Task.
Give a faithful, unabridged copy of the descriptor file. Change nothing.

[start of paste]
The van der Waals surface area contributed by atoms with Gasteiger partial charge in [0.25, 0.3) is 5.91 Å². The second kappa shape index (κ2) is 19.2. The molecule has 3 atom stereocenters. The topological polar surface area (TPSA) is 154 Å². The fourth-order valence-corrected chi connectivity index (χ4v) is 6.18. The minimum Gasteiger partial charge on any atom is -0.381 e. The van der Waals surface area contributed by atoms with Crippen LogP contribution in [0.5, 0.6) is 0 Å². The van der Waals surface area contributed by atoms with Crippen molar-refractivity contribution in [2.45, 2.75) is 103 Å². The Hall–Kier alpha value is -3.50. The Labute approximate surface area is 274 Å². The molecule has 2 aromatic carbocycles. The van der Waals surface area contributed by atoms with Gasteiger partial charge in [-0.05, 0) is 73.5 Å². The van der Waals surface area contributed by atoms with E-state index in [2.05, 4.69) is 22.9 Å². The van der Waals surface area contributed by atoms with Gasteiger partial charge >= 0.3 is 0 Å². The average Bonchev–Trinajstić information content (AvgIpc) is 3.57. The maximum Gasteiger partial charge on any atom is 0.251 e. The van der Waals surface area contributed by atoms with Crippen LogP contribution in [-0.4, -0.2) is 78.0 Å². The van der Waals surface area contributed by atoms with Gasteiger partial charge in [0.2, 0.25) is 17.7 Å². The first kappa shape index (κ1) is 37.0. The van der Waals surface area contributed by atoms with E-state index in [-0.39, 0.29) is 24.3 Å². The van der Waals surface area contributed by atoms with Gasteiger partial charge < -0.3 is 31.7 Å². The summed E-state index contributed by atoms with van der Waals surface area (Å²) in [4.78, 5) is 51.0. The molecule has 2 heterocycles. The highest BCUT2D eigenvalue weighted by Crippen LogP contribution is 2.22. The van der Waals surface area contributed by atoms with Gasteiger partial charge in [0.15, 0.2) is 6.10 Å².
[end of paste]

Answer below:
The van der Waals surface area contributed by atoms with Gasteiger partial charge in [0.25, 0.3) is 5.91 Å². The second kappa shape index (κ2) is 19.2. The molecule has 3 atom stereocenters. The topological polar surface area (TPSA) is 154 Å². The fourth-order valence-corrected chi connectivity index (χ4v) is 6.18. The minimum Gasteiger partial charge on any atom is -0.381 e. The van der Waals surface area contributed by atoms with Crippen LogP contribution in [0.5, 0.6) is 0 Å². The van der Waals surface area contributed by atoms with Crippen molar-refractivity contribution in [2.45, 2.75) is 103 Å². The Hall–Kier alpha value is -3.50. The Labute approximate surface area is 274 Å². The molecule has 2 aromatic carbocycles. The van der Waals surface area contributed by atoms with Gasteiger partial charge in [-0.05, 0) is 73.5 Å². The van der Waals surface area contributed by atoms with E-state index in [2.05, 4.69) is 22.9 Å². The van der Waals surface area contributed by atoms with Gasteiger partial charge >= 0.3 is 0 Å². The average Bonchev–Trinajstić information content (AvgIpc) is 3.57. The maximum Gasteiger partial charge on any atom is 0.251 e. The van der Waals surface area contributed by atoms with Crippen LogP contribution in [-0.4, -0.2) is 78.0 Å². The van der Waals surface area contributed by atoms with Gasteiger partial charge in [0.2, 0.25) is 17.7 Å². The first kappa shape index (κ1) is 37.0. The van der Waals surface area contributed by atoms with E-state index in [-0.39, 0.29) is 24.3 Å². The van der Waals surface area contributed by atoms with Gasteiger partial charge < -0.3 is 31.7 Å². The summed E-state index contributed by atoms with van der Waals surface area (Å²) in [4.78, 5) is 51.0. The molecule has 2 heterocycles. The highest BCUT2D eigenvalue weighted by Crippen LogP contribution is 2.22. The van der Waals surface area contributed by atoms with Gasteiger partial charge in [0.15, 0.2) is 6.10 Å².